Wall Street is saying goodbye to (and letting go of) 2022. It’s been a year most investors would rather forget.
Russia’s invasion of Ukraine, tangled supply chains and another year of Covid turned markets upside down this year. Inflation spiked around the world and central banks raised rates at a record pace to prevent price rises from spiraling out of control. China, the world’s second-largest economy, regularly locks down entire cities to contain the pandemic. Power supplies have been cut off, but recession fears mean demand falls in the second half of the year anyway. Intense storms and climate change also disrupted the markets.
That left few safe places for investors to park their money this year.
The Dow fell 200 points, or 0.6% on Friday, the last trading day of the year. Over the course of the year, the Dow Jones has fallen more than 9%, its worst year since 2008.
The S&P 500 was down 0.7% on Friday, leaving it down 19.9% for the year.
The Nasdaq Composite Index was down nearly 1% on Friday, near its lowest level since July 2020. The tech-heavy index has taken a beating this year, falling 34%.
European shares closed the year down 11.8%, securing their worst annual performance since 2018.
And while the actions had a miserable year, bonds fared even worse. Inflation, massive rate hikes and a super-strong dollar made bonds unattractive to investors.
The S&P US Treasury Index yield was -10.7% in 2022. The 30-year US Treasury note, at its lowest point, fell to its worst yield, -35%, in a century. Corporate bonds also had a miserable 2022: The yield on bonds issued by S&P 500 companies was -14.2% this year. The Bloomberg Aggregate US Bond Index had its worst year since the index’s inception in 1977, according to FactSet.
Inflation, which briefly rose above 9% in the United States, a 40-year high, hurt economic growth, even as consumers continued to spend. But mostly it hurt corporate profits.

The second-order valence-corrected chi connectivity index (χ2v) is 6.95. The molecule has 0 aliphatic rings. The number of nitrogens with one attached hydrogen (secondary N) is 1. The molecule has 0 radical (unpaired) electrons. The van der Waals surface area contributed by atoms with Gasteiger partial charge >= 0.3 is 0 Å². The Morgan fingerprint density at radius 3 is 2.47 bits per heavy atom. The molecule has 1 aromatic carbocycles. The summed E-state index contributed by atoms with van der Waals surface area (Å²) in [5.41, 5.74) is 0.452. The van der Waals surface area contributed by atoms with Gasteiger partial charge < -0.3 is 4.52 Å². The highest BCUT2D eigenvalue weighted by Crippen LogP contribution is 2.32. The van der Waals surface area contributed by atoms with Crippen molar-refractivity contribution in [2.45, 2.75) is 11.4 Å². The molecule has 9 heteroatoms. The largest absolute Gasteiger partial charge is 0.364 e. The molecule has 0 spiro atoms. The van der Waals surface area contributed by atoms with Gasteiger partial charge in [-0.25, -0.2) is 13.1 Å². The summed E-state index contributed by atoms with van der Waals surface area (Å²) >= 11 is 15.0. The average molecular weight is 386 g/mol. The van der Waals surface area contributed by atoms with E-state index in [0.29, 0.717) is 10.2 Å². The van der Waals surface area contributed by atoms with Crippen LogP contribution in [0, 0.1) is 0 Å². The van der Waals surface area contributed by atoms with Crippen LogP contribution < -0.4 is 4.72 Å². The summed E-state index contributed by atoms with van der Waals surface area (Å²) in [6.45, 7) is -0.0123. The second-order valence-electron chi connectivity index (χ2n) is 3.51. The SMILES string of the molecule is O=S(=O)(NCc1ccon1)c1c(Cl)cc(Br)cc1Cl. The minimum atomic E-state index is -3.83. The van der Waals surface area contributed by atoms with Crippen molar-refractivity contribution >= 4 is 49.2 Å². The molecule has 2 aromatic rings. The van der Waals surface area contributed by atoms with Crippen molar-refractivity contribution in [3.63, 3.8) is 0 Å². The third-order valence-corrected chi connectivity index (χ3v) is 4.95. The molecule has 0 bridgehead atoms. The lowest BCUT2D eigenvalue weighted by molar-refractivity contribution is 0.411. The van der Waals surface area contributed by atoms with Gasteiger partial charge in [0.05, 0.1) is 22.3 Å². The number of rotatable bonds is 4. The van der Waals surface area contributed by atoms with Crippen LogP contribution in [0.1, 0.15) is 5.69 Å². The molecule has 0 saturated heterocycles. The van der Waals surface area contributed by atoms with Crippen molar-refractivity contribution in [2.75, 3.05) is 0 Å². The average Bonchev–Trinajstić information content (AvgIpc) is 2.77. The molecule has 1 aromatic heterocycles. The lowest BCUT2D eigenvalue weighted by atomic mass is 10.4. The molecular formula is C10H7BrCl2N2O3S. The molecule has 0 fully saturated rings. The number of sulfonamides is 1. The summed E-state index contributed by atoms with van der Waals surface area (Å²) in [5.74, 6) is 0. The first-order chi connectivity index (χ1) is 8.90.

Earnings for S&P 500 companies are expected to have grown just 5.1% this year, well below the 8.5% average annual increase Wall Street has posted over the past 10 years, according to John Butters, a senior analyst. of FactSet earnings.
Energy, which grew when oil and gas prices rose earlier this year, accounted for all of Wall Street’s gains. Excluding energy, earnings for the S&P 500 would have fallen 1.8% this year, Butters forecast.
Medium to paltry gains sent the stock falling sharply throughout the year. Global stock markets have lost $33 trillion in value since their highs.
Generac Holdings, an energy technology solutions company, is the worst-performing stock in the S&P 500 this year, down about 74%. In second place is the dating app company Match Group, with 70% less.
Growth stocks, or shares of companies that are expanding their business rapidly, were hit particularly hard. Investors value these companies based on expectations of future earnings. Those look less attractive in a world where interest rates are rising.
Elon Musk’s Tesla is down about 70%, making the auto-tech company the third-worst performer this year. Meta, Facebook’s parent company, also appears in the bottom 10 stocks, down 65%.
That’s quite a shakeup: Earlier this year, Tesla was the fifth most valuable company in the S&P 500 and Meta was sixth. Tesla is now the 11th most valuable company in the index and Meta is 19th.
Even Amazon, Apple and Microsoft, tech names that have become investor staples, took big hits as investors adjusted to an environment where rates were rising.
There were some winners. The energy sector has returned more than 60% this year, significantly outperforming all other sectors in the S&P 500. No other sector has gained even 5% year to date.
Occidental Petroleum has been the biggest gainer in the S&P 500, up 122% year to date. Constellation Energy is in second place with a 109% gain, and Hess is in third place with a 94% gain.
As the shine has faded from the markets, one of the biggest stories has been the disastrous cryptocurrency crisis. After a dramatic 2021 rally to all-time highs (remember the dogecoin rally?), investors were faced with an epic meltdown. The implosion of parts of the industry once considered relatively stable, such as Sam Bankman-Fried’s FTX exchange, sent traders running for cover.
Crypto insiders acknowledge that it will likely take years to rebuild trust. As regulators circle, the exciting days of profiting from memes feel like a distant memory.